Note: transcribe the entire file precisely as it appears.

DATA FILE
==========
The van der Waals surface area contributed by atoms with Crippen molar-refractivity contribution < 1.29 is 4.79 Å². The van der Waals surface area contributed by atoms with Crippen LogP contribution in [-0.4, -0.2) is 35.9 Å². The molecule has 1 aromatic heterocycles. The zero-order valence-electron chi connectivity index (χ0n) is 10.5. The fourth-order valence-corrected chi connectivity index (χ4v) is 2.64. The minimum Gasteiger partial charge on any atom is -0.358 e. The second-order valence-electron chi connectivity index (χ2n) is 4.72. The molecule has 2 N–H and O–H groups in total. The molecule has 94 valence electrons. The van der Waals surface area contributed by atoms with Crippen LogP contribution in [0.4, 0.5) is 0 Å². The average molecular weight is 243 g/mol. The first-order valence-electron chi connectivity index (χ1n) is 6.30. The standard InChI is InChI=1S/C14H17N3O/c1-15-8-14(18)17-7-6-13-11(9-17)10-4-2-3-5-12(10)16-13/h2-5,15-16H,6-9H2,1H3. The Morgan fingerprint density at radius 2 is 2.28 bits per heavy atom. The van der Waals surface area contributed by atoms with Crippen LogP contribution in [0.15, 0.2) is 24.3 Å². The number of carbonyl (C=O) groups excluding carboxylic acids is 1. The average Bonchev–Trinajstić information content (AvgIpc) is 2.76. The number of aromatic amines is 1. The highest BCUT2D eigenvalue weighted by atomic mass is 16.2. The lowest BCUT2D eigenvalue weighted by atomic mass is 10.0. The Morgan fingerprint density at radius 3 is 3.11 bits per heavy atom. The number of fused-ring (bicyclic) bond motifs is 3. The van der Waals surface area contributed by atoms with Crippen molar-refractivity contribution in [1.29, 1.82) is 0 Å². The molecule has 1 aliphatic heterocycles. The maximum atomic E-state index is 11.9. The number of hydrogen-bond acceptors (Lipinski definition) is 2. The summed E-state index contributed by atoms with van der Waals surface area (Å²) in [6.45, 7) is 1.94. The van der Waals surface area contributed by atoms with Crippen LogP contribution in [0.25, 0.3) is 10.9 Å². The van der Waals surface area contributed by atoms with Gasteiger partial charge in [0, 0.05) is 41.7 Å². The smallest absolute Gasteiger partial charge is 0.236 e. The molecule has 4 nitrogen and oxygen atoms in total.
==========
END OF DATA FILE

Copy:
The van der Waals surface area contributed by atoms with Crippen molar-refractivity contribution < 1.29 is 4.79 Å². The van der Waals surface area contributed by atoms with Crippen LogP contribution in [-0.4, -0.2) is 35.9 Å². The molecule has 1 aromatic heterocycles. The zero-order valence-electron chi connectivity index (χ0n) is 10.5. The fourth-order valence-corrected chi connectivity index (χ4v) is 2.64. The minimum Gasteiger partial charge on any atom is -0.358 e. The second-order valence-electron chi connectivity index (χ2n) is 4.72. The molecule has 2 N–H and O–H groups in total. The molecule has 94 valence electrons. The van der Waals surface area contributed by atoms with Crippen LogP contribution in [0.4, 0.5) is 0 Å². The average molecular weight is 243 g/mol. The first-order valence-electron chi connectivity index (χ1n) is 6.30. The standard InChI is InChI=1S/C14H17N3O/c1-15-8-14(18)17-7-6-13-11(9-17)10-4-2-3-5-12(10)16-13/h2-5,15-16H,6-9H2,1H3. The Morgan fingerprint density at radius 2 is 2.28 bits per heavy atom. The van der Waals surface area contributed by atoms with Crippen LogP contribution in [0.15, 0.2) is 24.3 Å². The number of carbonyl (C=O) groups excluding carboxylic acids is 1. The average Bonchev–Trinajstić information content (AvgIpc) is 2.76. The number of aromatic amines is 1. The highest BCUT2D eigenvalue weighted by atomic mass is 16.2. The lowest BCUT2D eigenvalue weighted by atomic mass is 10.0. The Morgan fingerprint density at radius 3 is 3.11 bits per heavy atom. The number of fused-ring (bicyclic) bond motifs is 3. The van der Waals surface area contributed by atoms with Crippen molar-refractivity contribution in [1.29, 1.82) is 0 Å². The molecule has 1 aliphatic heterocycles. The maximum atomic E-state index is 11.9. The number of hydrogen-bond acceptors (Lipinski definition) is 2. The summed E-state index contributed by atoms with van der Waals surface area (Å²) in [6.45, 7) is 1.94. The van der Waals surface area contributed by atoms with Crippen LogP contribution in [0.25, 0.3) is 10.9 Å². The van der Waals surface area contributed by atoms with Gasteiger partial charge in [0, 0.05) is 41.7 Å². The smallest absolute Gasteiger partial charge is 0.236 e. The molecule has 4 nitrogen and oxygen atoms in total.